Date of Award
Master of Science
Trevor Moeller, Peter Solies
Current methods for atmospheric measurements, such as radiosondes, have limitations in providing adequate data collection in Earth’s planetary boundary layer. Technology has presented scientists with the opportunity to replace traditional weather and climate data gathering technology with the use of unmanned aerial vehicles (UAV). UAV technology allows researchers to obtain customized resolution data, reduce the amount of debris contributed by radiosondes, and have a reusable system in place to satisfy the daily need for atmospheric boundary layer information that directly contributes to weather forecasting and agricultural needs. In this thesis, we have flight tested and evaluated two UAV types, fixed-wing and the rotary-wing, as reusable substitutes for the single-use balloon-borne radiosondes. The rotary-wing UAV, Meteomatics Meteodrone SSE, obtained vertical profile measurements of temperature and humidity. The fixed-wing UAV, Blackswift Technologies S2, gathered the identical atmospheric properties in a vertical up-and-down spiral flight. Utilizing constant climb and descent rates, researchers pose the risk of over or under sampling essential layers within the boundary layer. In order to ensure adequate sampling data is captured throughout the boundary layer diurnal cycle, example flight optimization profiles are presented for the typical early morning, midday and nocturnal stages of the atmospheric boundary layer. Optimization includes creating a series of horizontal and vertical steps to allow enough time for sensors to optimally capture data among the transitioning layers. This will generate a precise stair step flight pattern that can be readily programmed for unmanned aircraft. Flight profile optimization can essentially match the use of a tethered balloon system for high resolution in the lower boundary layer but providing the freedom of untethered flight with unlimited altitude capabilities.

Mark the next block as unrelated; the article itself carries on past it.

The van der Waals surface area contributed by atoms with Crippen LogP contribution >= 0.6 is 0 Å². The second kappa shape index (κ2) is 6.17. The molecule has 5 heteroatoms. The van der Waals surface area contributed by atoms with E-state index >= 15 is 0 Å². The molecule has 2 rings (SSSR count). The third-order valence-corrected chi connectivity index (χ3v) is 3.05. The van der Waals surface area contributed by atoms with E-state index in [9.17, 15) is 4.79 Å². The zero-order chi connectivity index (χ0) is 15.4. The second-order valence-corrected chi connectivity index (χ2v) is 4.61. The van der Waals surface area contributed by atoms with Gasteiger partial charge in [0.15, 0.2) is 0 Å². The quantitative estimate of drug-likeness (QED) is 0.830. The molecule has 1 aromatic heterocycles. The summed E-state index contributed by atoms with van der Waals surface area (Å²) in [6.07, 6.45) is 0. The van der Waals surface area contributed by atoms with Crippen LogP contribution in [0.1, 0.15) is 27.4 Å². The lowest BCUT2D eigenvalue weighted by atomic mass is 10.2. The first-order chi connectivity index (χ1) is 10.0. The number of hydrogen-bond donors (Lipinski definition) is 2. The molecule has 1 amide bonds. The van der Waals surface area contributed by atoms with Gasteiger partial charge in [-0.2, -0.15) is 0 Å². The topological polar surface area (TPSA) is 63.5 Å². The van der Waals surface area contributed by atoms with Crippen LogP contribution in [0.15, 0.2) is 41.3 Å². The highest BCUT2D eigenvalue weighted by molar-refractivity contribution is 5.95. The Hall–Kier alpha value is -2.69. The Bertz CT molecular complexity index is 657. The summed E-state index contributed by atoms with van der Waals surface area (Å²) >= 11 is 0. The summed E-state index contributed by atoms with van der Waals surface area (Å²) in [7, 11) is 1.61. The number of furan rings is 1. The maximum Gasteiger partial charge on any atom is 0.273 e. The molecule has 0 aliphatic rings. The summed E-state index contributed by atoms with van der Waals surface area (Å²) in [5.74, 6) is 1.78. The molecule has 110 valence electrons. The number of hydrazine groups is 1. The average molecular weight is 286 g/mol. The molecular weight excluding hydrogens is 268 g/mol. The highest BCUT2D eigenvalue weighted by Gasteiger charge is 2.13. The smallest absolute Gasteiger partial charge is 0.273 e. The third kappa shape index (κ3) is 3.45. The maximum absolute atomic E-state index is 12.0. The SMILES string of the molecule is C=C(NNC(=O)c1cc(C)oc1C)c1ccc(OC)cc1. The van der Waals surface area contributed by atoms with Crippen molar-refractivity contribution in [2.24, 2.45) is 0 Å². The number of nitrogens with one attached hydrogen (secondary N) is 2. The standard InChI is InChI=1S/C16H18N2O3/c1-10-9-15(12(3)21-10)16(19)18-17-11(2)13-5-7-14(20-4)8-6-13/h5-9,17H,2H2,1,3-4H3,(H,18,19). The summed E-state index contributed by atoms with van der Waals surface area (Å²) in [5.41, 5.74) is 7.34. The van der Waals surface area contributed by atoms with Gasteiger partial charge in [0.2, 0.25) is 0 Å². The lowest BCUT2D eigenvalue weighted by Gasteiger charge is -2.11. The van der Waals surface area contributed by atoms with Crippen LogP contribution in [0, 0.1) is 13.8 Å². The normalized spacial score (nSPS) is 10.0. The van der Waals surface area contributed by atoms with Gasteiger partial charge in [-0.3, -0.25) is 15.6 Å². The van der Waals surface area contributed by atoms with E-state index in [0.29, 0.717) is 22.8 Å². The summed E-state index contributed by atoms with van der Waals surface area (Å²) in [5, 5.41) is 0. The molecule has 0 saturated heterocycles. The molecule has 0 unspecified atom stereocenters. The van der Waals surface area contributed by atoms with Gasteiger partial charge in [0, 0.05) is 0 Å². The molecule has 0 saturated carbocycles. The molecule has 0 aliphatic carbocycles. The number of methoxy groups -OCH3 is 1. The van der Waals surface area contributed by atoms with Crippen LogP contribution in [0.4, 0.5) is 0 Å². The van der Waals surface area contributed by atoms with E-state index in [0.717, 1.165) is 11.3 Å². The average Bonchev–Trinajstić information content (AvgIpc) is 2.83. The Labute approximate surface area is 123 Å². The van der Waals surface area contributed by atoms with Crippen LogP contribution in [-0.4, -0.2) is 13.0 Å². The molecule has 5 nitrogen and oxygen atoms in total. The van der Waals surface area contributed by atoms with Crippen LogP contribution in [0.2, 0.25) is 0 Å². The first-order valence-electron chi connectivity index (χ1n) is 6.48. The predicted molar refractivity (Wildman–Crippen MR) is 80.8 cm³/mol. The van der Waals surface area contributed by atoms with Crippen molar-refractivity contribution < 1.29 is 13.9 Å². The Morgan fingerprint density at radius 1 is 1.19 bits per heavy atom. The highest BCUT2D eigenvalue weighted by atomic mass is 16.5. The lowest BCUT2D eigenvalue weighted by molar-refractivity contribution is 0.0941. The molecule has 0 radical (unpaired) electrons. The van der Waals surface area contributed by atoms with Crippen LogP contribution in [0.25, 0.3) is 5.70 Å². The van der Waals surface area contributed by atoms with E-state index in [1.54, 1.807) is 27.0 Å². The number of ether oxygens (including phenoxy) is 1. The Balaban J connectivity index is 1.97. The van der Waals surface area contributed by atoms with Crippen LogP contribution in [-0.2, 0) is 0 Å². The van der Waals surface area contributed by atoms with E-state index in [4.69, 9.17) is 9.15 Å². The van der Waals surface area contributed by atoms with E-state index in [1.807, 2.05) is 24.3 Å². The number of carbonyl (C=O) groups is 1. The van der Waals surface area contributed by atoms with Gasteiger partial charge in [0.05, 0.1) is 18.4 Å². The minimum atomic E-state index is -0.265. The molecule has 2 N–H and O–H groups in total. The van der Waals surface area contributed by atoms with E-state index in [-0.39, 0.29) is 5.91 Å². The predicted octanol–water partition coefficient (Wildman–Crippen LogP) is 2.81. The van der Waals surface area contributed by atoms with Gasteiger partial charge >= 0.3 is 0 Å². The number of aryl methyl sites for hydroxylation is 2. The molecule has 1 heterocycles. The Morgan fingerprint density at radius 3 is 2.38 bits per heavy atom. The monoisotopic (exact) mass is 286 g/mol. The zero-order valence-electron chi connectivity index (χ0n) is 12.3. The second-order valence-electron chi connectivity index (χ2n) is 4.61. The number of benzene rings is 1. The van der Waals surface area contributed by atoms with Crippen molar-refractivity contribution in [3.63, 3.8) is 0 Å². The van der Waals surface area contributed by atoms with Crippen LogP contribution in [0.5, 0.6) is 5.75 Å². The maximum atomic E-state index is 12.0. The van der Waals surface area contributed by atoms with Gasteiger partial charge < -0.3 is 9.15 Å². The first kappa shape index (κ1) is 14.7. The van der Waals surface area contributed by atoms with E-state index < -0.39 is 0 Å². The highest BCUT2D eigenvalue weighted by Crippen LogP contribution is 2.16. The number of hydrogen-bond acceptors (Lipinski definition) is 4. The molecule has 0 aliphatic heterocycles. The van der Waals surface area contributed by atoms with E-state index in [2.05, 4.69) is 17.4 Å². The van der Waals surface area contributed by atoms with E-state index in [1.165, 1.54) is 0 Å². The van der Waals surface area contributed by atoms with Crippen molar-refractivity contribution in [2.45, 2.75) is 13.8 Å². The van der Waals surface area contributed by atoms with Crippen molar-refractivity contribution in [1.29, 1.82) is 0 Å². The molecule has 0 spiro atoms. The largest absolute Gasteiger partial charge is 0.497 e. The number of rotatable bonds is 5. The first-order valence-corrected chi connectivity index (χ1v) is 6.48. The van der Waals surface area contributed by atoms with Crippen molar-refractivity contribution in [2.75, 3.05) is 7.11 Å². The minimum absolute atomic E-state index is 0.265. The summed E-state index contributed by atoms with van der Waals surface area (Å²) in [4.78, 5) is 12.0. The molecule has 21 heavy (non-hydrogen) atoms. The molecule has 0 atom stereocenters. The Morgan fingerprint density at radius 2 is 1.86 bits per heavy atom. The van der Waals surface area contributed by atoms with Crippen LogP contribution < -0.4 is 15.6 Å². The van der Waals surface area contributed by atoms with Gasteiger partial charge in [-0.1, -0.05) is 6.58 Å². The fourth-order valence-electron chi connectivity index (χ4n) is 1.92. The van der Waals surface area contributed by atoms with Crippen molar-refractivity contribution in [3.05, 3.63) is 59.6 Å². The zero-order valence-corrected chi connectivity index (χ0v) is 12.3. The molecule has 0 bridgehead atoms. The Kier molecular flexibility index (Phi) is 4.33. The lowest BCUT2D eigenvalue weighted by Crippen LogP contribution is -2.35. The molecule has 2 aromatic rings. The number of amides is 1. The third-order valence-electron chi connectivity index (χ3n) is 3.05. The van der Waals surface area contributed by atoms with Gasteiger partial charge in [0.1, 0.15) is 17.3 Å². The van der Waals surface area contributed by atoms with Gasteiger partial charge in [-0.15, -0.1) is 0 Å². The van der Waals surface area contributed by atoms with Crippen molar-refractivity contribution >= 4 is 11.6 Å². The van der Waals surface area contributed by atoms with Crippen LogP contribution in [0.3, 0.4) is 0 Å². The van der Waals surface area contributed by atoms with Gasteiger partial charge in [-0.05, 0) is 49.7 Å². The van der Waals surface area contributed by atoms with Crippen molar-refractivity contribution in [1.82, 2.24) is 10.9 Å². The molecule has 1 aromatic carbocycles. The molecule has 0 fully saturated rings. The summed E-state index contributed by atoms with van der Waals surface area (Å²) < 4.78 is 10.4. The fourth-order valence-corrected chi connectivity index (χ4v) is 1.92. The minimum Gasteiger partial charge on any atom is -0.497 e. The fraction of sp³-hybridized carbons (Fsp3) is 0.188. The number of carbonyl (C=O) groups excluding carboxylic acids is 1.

Porcelli, Brittany Lane, "Flight Test Optimization of Fixed-Wing and Rotary-Wing Unmanned Aerial Vehicles for Planetary Boundary Layer Research. " Master's Thesis, University of Tennessee, 2020.